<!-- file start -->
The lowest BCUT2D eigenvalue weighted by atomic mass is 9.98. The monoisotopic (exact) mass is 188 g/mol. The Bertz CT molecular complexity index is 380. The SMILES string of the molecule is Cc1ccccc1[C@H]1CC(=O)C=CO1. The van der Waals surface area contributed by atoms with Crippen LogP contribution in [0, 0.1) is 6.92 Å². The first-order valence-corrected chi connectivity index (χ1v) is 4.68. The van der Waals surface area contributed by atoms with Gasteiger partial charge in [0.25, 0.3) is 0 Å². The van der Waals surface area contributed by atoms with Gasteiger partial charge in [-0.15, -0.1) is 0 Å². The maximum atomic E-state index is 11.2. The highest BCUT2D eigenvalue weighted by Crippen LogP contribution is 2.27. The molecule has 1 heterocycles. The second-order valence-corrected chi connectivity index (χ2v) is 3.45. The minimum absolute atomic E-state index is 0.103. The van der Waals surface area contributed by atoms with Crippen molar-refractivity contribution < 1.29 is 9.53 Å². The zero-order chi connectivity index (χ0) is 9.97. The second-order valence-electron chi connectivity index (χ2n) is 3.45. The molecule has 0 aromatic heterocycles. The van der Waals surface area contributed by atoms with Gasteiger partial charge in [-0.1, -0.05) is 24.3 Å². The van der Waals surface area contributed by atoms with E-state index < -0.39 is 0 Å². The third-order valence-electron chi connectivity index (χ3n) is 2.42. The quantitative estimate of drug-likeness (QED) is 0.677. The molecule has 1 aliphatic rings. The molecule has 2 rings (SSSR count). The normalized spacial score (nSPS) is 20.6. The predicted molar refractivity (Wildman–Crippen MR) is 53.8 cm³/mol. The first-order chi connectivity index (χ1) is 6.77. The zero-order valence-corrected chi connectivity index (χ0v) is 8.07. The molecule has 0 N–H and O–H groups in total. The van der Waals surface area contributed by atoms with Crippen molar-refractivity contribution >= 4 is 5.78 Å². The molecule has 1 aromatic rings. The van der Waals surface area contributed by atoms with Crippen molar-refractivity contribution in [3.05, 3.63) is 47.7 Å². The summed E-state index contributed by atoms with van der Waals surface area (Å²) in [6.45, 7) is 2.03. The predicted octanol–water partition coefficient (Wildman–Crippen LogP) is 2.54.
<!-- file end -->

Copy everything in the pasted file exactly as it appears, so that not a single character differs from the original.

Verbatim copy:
The lowest BCUT2D eigenvalue weighted by atomic mass is 9.98. The monoisotopic (exact) mass is 188 g/mol. The Bertz CT molecular complexity index is 380. The SMILES string of the molecule is Cc1ccccc1[C@H]1CC(=O)C=CO1. The van der Waals surface area contributed by atoms with Crippen LogP contribution in [0, 0.1) is 6.92 Å². The first-order valence-corrected chi connectivity index (χ1v) is 4.68. The van der Waals surface area contributed by atoms with Gasteiger partial charge in [0.25, 0.3) is 0 Å². The van der Waals surface area contributed by atoms with Gasteiger partial charge in [-0.15, -0.1) is 0 Å². The maximum atomic E-state index is 11.2. The highest BCUT2D eigenvalue weighted by Crippen LogP contribution is 2.27. The molecule has 1 heterocycles. The second-order valence-corrected chi connectivity index (χ2v) is 3.45. The minimum absolute atomic E-state index is 0.103. The van der Waals surface area contributed by atoms with Crippen molar-refractivity contribution < 1.29 is 9.53 Å². The zero-order chi connectivity index (χ0) is 9.97. The second-order valence-electron chi connectivity index (χ2n) is 3.45. The molecule has 0 aromatic heterocycles. The van der Waals surface area contributed by atoms with Gasteiger partial charge in [-0.1, -0.05) is 24.3 Å². The van der Waals surface area contributed by atoms with E-state index < -0.39 is 0 Å². The third-order valence-electron chi connectivity index (χ3n) is 2.42. The quantitative estimate of drug-likeness (QED) is 0.677. The molecule has 1 aliphatic rings. The molecule has 2 rings (SSSR count). The normalized spacial score (nSPS) is 20.6. The predicted molar refractivity (Wildman–Crippen MR) is 53.8 cm³/mol. The first-order chi connectivity index (χ1) is 6.77. The zero-order valence-corrected chi connectivity index (χ0v) is 8.07. The molecule has 0 N–H and O–H groups in total. The van der Waals surface area contributed by atoms with Crippen molar-refractivity contribution >= 4 is 5.78 Å². The molecule has 1 aromatic rings. The van der Waals surface area contributed by atoms with Crippen molar-refractivity contribution in [3.05, 3.63) is 47.7 Å². The summed E-state index contributed by atoms with van der Waals surface area (Å²) in [6.45, 7) is 2.03. The predicted octanol–water partition coefficient (Wildman–Crippen LogP) is 2.54.